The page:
Intruders does a lot of things exceptionally well, which makes it all the more frustrating when the movie drops the ball during crucial moments. This is a handsomely-crafted, well-acted, emotionally absorbing horror film with an unnervingly unique villain and an interesting structural idea, but dammit, it doesn't deliver during the moments that really count. It's more exasperating than a lot of bad horror films, because it's just good enough to convince you that it's going to deliver on its potential.

The film is directed by Spanish filmmaker Juan Carlos Fresnadillo, who sets one half of the film in Spain and the other half in England. The Spanish portion of the film tells the story of Juan (Izan Corchero, Audacia), a young boy who has a number of strange encounters with a horrible, faceless creature known only as Hollowface. The creature only appears at night, and attempts to attack Juan while his mother (Pilar Lopez de Ayala, The Bridge of San Luis Rey) is asleep. Hollowface's plan is sinister, but rooted in sadness: he plans to steal Juan's face, hoping that the addition of adorable facial features will make people love him.

The British portion of the story spotlights Mia (Ella Purnell, Maleficent), a young girl facing attacks from the same mysterious figure. Mia's father (Clive Owen, Closer) witnesses Hollowface's first attack, and devotes himself to finding a way to protect his daughter. Unfortunately, Mia's mother (Carice Van Houten, Game of Thrones) didn't see anything, and she begins to wonder if her husband and daughter are suffering from some sort of delusion.

The big question throughout Intruders is whether or not Hollowface is real. At one point, he steals the mouth of one character, leaving that character unable to speak. When the victim looks in the mirror, they see nothing but a blank patch of skin on the bottom half of their face. However, when other people see the victim, they see a perfectly ordinary face and assume that the victim's inability to talk is rooted in some sort of psychological disorder. If Hollowface is real, why isn't anyone able to find tangible evidence of his existence? If he's merely imagined, how is it possible that multiple people – Juan, Mia and Mia's father – all claim to have seen him?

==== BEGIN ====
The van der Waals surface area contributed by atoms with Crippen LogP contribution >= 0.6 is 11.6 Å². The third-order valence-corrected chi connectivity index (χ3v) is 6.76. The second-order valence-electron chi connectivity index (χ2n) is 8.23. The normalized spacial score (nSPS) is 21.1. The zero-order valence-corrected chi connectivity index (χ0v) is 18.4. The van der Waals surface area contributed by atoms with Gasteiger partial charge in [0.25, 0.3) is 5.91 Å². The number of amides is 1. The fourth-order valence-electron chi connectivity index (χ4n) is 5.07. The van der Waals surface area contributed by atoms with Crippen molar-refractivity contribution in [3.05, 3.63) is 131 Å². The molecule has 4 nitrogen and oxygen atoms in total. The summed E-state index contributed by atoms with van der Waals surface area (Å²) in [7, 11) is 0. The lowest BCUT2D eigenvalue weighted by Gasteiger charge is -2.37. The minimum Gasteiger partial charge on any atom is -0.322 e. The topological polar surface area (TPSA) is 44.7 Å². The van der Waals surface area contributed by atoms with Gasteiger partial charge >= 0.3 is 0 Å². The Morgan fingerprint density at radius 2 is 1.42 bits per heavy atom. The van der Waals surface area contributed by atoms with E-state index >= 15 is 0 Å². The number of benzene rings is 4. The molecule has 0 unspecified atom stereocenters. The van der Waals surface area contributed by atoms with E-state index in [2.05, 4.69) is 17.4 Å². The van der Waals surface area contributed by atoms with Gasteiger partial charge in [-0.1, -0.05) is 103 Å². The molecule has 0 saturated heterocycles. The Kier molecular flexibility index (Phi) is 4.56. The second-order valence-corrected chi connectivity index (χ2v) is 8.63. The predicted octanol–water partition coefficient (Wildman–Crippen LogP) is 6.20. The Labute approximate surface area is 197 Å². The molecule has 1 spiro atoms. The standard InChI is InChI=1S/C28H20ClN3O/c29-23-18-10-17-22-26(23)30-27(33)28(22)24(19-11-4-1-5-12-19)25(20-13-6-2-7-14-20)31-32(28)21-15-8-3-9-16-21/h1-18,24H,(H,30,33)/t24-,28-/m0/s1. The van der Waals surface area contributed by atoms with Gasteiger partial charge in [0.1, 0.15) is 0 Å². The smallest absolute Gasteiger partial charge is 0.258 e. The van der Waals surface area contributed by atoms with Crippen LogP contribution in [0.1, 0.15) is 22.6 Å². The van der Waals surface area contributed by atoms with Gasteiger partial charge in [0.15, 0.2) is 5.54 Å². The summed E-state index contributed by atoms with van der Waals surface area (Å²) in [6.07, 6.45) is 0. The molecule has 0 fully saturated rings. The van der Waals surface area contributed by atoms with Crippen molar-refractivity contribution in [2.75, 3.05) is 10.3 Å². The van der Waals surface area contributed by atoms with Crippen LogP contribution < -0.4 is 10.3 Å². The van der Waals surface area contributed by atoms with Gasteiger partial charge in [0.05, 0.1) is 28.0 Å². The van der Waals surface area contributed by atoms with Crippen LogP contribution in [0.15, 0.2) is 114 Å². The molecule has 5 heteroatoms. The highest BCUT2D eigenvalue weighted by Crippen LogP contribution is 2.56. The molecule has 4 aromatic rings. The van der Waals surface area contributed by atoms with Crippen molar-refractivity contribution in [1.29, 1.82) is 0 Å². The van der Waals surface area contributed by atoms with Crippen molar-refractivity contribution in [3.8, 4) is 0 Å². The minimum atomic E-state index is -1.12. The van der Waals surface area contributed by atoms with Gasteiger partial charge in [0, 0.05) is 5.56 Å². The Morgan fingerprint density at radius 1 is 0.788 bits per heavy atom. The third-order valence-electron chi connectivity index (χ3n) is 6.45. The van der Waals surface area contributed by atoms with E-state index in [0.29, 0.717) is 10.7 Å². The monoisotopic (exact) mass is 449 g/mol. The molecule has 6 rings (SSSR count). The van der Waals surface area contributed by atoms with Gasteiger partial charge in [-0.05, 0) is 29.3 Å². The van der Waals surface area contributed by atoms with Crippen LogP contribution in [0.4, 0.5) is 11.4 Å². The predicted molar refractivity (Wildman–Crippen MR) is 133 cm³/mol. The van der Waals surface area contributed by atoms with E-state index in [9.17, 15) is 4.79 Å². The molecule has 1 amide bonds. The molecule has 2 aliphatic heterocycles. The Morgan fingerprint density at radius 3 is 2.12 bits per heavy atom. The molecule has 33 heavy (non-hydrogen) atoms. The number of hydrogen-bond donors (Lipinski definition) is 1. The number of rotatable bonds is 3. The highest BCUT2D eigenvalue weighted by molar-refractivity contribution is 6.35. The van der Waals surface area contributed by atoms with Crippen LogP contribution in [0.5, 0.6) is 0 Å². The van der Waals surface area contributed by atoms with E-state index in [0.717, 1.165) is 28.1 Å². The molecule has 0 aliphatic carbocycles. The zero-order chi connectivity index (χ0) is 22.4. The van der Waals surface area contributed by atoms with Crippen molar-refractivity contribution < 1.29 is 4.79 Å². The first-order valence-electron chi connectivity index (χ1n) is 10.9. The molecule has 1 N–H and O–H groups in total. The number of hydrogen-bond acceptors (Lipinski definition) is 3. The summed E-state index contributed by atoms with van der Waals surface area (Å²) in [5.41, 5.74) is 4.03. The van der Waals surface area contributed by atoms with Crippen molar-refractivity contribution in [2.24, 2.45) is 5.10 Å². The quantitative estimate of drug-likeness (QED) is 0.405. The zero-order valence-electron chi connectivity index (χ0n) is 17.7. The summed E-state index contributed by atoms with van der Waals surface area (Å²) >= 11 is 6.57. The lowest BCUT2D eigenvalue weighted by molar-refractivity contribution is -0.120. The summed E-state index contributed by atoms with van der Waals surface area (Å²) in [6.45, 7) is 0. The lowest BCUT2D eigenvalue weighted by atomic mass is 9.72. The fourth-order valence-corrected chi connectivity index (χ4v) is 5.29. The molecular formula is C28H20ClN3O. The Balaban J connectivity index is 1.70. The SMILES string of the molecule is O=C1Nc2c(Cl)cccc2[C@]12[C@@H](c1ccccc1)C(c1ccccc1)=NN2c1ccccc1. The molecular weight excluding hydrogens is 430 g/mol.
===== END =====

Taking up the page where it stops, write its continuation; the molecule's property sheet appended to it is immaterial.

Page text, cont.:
The answer is a satisfying one, but the delivery of that answer is not. After a effectively spine-tingling reveal, the closing stretch of the movie devotes itself to explaining and explaining and explaining in the most awkward manner possible, trampling all over dramatic moments with clumsy exposition and needless clarification. This continues until the credits roll. It may inspire flashbacks to the clunky conclusion of the brilliant Psycho, when the psychiatrist helpfully explained everything we had seen. Unfortunately, the effect is far more destructive in this case, as the explanations are trampling over the climax instead of merely filling out an unnecessary coda.

Not that the rest of Intruders is on par with Hitchcock, mind you. The characters tend to be thinly written, which is a disappointment given the talent folks like Van Houten and Daniel Bruhl (playing a skeptical priest in the Spanish-language portion of the film) have to offer. Owen gets the film's only genuinely complicated character, and while he does a reasonably good job of selling paternal distress, some of the film's later revelations will likely cause many to feel that he is badly miscast.

Still, it's clear that Fresnadillo is a good director making some bad decisions rather than just another horror movie hack. His 28 Weeks Later is one of the more underrated horror sequels of recent years (superior to Danny Boyle's 28 Days Later, in my mind), and here he provides both an impressive level of technical polish and some genuinely unsettling reminders of just how unreliable the human mind can be. It's a pity he wasn't able to find a better framework for his smart ideas, and that he ultimately doesn't trust his audience to recognize those ideas on their own.


Rating:  ★★ (out of four)
MPAA Rating: R
Running Time: 100 minutes
Release Year: 2012